THE YEAR 2017 was dedicated by the ANC to celebrating the life of its longest-serving leader and one of the liberation movement’s greatest sons, Oliver Reginald Tambo.
Throughout this year, we were regaled with stories of OR Tambo’s deeds, values and leadership style, which helped the ANC to survive during its most difficult time and trying phase.
As Africa’s oldest liberation movement holds its crucial elective conference starting tomorrow, it is perhaps apt to quote Tambo to try to understand how the ANC got to where it is now and its future prospects.
Twenty-seven years ago, on December 16, 1990, Tambo handed over the leadership of the ANC after leading the external mission for 30 years. In a speech, he said: “I devotedly watched over the organisation all these years. I now hand it over back to you, bigger, stronger – intact. Guard our precious movement.”
He went on to say: “As in the past, our cadres should be the first to rally to the defence of the people and the last to seek rewards.”
Tambo’s poignant words can be used today to raise important questions about the current leadership of the ANC under President Jacob Zuma.
Have they devotedly watched over and guarded the precious organisation? And, are they handing it back to its members bigger, stronger and intact? Have they first rallied to the defence of the people and last sought rewards?
To understand the state in which Zuma, Gwede Mantashe, Zweli Mkhize, Baleka Mbete, Jessie Duarte and Cyril Ramaphosa are handing over the ANC to its members tomorrow, one has to go back to recent history.
The majority of these top six leaders were elected at a chaotic conference of the ANC in Polokwane in 2007. The conference, believed to have been a watershed by some, led to the recalling of former president Thabo Mbeki and the subsequent splitting of his supporters to form the Congress of the People.
The death of Cope is a matter of public record. The point is that Cope became the embodiment of how the ANC fractured after Polokwane due to factionalism.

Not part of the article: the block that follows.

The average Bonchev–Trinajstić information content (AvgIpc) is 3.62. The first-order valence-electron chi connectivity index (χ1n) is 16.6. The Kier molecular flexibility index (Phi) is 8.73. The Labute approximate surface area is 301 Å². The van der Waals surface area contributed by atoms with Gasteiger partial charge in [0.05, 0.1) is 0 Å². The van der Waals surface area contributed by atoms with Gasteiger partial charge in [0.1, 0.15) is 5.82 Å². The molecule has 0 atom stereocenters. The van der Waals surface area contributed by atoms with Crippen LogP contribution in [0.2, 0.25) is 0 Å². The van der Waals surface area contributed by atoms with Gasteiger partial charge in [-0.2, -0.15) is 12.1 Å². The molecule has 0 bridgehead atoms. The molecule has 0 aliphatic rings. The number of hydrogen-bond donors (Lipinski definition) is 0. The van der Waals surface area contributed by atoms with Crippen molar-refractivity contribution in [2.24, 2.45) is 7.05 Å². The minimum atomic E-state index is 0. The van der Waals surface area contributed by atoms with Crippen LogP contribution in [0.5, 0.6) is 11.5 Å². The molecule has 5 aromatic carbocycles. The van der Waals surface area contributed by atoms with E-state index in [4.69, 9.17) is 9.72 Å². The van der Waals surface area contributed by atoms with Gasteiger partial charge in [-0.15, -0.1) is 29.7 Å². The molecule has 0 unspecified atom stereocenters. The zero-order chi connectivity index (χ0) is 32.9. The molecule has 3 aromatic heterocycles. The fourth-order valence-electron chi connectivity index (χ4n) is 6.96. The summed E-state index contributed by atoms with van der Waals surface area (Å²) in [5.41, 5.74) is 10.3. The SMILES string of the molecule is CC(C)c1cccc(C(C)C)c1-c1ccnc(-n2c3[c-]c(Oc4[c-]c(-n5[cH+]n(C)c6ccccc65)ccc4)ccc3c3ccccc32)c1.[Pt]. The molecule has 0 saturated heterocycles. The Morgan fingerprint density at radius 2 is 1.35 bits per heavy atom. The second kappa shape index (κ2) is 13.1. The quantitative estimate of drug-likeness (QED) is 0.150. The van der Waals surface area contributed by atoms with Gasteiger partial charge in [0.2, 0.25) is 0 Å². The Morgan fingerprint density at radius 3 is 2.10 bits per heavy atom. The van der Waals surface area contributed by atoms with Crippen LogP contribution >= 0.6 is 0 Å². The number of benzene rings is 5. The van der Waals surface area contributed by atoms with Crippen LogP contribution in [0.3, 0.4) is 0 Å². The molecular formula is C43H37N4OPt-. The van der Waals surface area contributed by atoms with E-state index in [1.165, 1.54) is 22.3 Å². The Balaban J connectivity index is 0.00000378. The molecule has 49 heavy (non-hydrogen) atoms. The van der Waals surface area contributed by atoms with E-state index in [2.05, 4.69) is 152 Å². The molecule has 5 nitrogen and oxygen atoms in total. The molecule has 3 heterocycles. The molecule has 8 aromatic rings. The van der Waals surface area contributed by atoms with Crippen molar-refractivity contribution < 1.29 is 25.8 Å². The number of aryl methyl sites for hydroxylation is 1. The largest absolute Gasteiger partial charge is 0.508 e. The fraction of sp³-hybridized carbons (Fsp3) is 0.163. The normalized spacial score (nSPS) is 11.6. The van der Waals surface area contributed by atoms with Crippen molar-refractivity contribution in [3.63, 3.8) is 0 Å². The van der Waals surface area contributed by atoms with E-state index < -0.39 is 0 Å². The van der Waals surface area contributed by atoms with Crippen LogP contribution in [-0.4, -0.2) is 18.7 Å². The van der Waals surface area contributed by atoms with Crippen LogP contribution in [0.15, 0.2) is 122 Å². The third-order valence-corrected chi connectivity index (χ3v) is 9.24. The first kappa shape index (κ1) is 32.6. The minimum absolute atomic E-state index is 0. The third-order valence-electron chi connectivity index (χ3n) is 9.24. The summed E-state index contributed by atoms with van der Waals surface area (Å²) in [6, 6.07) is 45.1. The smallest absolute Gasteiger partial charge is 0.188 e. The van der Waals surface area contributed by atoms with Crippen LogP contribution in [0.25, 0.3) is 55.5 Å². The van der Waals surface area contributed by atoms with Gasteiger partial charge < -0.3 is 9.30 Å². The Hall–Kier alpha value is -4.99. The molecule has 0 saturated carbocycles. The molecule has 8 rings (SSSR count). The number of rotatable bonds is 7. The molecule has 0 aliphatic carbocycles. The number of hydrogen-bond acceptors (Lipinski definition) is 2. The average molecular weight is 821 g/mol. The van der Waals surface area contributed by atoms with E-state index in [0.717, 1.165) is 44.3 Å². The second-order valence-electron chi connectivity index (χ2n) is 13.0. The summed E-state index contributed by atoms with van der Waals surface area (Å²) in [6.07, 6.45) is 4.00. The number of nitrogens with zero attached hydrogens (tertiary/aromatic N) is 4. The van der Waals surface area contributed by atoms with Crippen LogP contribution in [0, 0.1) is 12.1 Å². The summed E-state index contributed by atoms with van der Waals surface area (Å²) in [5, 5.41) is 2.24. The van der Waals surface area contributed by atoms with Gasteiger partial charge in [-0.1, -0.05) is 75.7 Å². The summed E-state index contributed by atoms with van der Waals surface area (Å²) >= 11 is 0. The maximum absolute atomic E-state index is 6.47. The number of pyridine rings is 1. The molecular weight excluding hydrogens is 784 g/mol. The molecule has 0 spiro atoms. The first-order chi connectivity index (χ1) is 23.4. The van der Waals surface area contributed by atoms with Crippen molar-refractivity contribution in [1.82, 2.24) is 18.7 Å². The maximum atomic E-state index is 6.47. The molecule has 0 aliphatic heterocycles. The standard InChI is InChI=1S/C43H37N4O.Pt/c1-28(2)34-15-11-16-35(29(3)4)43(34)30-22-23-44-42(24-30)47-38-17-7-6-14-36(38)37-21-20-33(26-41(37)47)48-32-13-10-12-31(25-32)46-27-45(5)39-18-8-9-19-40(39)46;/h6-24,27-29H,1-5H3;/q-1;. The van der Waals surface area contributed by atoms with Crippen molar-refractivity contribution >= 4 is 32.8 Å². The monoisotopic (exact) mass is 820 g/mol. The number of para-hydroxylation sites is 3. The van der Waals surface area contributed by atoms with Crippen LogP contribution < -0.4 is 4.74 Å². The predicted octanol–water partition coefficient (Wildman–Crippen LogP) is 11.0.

From then on it became a free-for-all. Factionalism, rent seeking, corruption, arrogance and nepotism engulfed the ANC and ate it inside for years. As the ANC leaders lost touch with the people on the ground – with poverty, unemployment, inequality remaining the main features of society – they became even more arrogant and aloof.
The cancer of corruption and arrogance continued to erode the ANC’s moral fibre, values and principles, and crippled the movement’s ability to carry out its historical mission of creating a better life for all. The state is no longer an instrument to change the lives of the masses of the people, but a tool for self-enrichment for comrades and those close to them.
The decline of the ANC, precipitated by a loss of trust by the people, has led to electoral losses, the latest being the 2016 local elections during which the party lost key metros.
As the 2019 elections loom, the party is looking for answers regarding where it lost the plot. But to blame all the problems on the current leadership under Zuma would be disingenuous. At the same conference where he was ousted in 2007, Mbeki made mention of the problems that were creeping in – or were already rife – in the organisation.
In his political report to the Polokwane conference, Mbeki said since 1994 “certain negative and completely unacceptable tendencies have emerged within our movement, which threaten the very survival of the ANC as the trusted servant of the people it has been for 96 years”. He proceeded to quote the organisational report, written by then secretary-general, Kgalema Motlanthe, to the party’s 51st conference in 2002, in which he spoke about the challenges of being in power.